Fluorescent images were cropped manually to the entire active area of the nanomembrane filter, then automatically thresholded (Minimum, Auto-Threshold, ImageJ) quantified using ImageJ’s watershedding algorithm to separate particles. Some outliers were manually removed from the data set (12/765 images) due to orders of magnitude changes in particulate concentration. Separately, fibers in images were counted by eye (2–3 independent volunteer counters) and particles of noticeable length were sorted into ‘large’ (>8 µm) or ‘small’ (≤8 µm) bins based on the relative size of the diameter of the fiber to the size of the slots in the silicon nanofilter (Supplementary Materials, Figure S1).

2.7. Elemental Analysis

We performed EDS (EDAX) on selected substrates using a Zeiss Auriga SEM. Substrates were sputter-coated with a 7 nm Au layer for improved backscatter imaging.

3. Results and Discussion

3.1. Water Transport Route and Filtration Apparatus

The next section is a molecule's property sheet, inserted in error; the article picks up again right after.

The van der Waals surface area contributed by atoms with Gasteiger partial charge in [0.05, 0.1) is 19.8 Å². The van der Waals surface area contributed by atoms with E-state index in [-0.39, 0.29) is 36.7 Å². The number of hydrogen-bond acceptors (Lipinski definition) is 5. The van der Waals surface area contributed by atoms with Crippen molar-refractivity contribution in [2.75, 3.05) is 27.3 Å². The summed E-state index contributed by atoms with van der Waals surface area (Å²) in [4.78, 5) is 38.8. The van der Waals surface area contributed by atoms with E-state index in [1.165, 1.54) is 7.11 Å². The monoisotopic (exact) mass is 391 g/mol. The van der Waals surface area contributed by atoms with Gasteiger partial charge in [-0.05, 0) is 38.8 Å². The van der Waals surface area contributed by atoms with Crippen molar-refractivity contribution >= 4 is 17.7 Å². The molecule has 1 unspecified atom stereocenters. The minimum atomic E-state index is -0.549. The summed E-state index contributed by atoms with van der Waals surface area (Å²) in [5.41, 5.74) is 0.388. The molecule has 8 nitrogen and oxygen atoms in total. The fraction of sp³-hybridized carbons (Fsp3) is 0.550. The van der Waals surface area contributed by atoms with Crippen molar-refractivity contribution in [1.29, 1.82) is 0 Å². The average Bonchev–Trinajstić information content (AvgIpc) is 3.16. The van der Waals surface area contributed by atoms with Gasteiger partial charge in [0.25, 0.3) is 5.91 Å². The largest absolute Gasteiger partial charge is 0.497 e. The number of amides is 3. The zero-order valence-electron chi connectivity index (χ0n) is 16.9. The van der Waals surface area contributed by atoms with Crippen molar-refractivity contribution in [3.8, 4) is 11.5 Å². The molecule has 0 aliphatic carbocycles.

The City of Rochester’s drinking water is sourced from a Hemlock Lake, a minor Finger Lake located about 30 miles south of the city (Figure 1). The water treatment plant at Hemlock Lake withdraws water through a 30-foot-deep intake structure connected to a 60” diameter intake pipe that runs along the bottom of the lake. Water is passed through #4 mesh screens to prevent large objects and aquatic animals from entering the plant. Once the water enters the plant, it is treated with coagulants (aluminum chlorohydrate and cationic polymer), chlorine and CO2. Coagulated water passes through large chambers to allow flocculation (particle aggregation) to occur to enhance the filtration process. Filtration is achieved through a 6-foot column of anthracite and sand media. The output water stream (Plant Output) is then transported 18 miles through 19th century cast-iron and steel pipes, arriving at a reservoir in the town of Rush, NY. Samples were collected from water entering the reservoir (Reservoir Entrance) and exiting the reservoir (Reservoir Exit). The water is distributed throughout the city, including the University of Rochester. The Campus Entrance sample was collected from the pipes leading up to Goergen Hall, located underground between Park Lot and Goergen Hall. The Goergen Entrance sample was collected from a loading-dock access valve inside Goergen Hall itself, marking the last stop before the drinking fountain on the third floor. Internally, the final two samples for human consumption represents a use-case for drinking water at the fountain, immediately drinking it (Immediate Drink), compared with flushing the system (5 min Drink) and then collecting water. Because of filtration at the drinking fountain, a laboratory sink was measured (Goergen Tap) for comparison, as well as laboratory-grade ultrapure water (Control).